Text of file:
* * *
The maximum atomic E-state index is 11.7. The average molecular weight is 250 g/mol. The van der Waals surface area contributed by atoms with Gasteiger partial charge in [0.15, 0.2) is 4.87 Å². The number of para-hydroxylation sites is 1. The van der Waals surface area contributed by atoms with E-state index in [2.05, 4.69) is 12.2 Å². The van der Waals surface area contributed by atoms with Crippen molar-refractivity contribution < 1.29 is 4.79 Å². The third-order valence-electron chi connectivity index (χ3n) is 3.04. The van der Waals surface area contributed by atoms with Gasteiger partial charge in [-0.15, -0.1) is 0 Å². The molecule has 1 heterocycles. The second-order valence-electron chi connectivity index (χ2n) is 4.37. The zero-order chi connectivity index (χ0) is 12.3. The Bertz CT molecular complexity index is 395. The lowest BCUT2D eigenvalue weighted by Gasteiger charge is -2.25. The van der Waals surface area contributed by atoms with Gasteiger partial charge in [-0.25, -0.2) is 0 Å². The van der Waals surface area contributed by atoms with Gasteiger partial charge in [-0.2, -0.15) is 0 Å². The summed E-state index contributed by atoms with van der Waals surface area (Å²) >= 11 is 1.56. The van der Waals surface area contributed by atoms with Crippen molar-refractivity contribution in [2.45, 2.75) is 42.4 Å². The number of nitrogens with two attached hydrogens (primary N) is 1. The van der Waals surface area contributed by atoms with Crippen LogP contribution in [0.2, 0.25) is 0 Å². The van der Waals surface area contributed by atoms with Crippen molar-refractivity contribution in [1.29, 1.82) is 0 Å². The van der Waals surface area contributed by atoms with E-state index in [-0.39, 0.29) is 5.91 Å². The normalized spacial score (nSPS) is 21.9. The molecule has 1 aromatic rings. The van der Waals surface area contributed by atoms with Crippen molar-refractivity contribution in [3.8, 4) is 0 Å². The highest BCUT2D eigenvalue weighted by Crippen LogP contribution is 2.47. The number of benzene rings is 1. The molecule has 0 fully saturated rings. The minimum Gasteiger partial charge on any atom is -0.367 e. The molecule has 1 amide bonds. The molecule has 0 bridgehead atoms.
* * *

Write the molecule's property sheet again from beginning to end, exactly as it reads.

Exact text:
The maximum atomic E-state index is 11.7. The average molecular weight is 250 g/mol. The van der Waals surface area contributed by atoms with Gasteiger partial charge in [0.15, 0.2) is 4.87 Å². The number of para-hydroxylation sites is 1. The van der Waals surface area contributed by atoms with E-state index in [2.05, 4.69) is 12.2 Å². The van der Waals surface area contributed by atoms with Crippen molar-refractivity contribution < 1.29 is 4.79 Å². The third-order valence-electron chi connectivity index (χ3n) is 3.04. The van der Waals surface area contributed by atoms with Gasteiger partial charge in [-0.15, -0.1) is 0 Å². The molecule has 1 heterocycles. The second-order valence-electron chi connectivity index (χ2n) is 4.37. The zero-order chi connectivity index (χ0) is 12.3. The Bertz CT molecular complexity index is 395. The lowest BCUT2D eigenvalue weighted by Gasteiger charge is -2.25. The van der Waals surface area contributed by atoms with Gasteiger partial charge in [-0.25, -0.2) is 0 Å². The van der Waals surface area contributed by atoms with Gasteiger partial charge in [-0.2, -0.15) is 0 Å². The summed E-state index contributed by atoms with van der Waals surface area (Å²) >= 11 is 1.56. The van der Waals surface area contributed by atoms with Crippen molar-refractivity contribution in [2.45, 2.75) is 42.4 Å². The number of nitrogens with two attached hydrogens (primary N) is 1. The van der Waals surface area contributed by atoms with Crippen LogP contribution in [0.2, 0.25) is 0 Å². The van der Waals surface area contributed by atoms with Crippen molar-refractivity contribution in [1.29, 1.82) is 0 Å². The van der Waals surface area contributed by atoms with E-state index in [-0.39, 0.29) is 5.91 Å². The normalized spacial score (nSPS) is 21.9. The molecule has 1 aromatic rings. The van der Waals surface area contributed by atoms with Crippen molar-refractivity contribution in [3.8, 4) is 0 Å². The highest BCUT2D eigenvalue weighted by Crippen LogP contribution is 2.47. The number of benzene rings is 1. The molecule has 0 fully saturated rings. The minimum Gasteiger partial charge on any atom is -0.367 e. The molecule has 1 amide bonds. The molecule has 0 bridgehead atoms.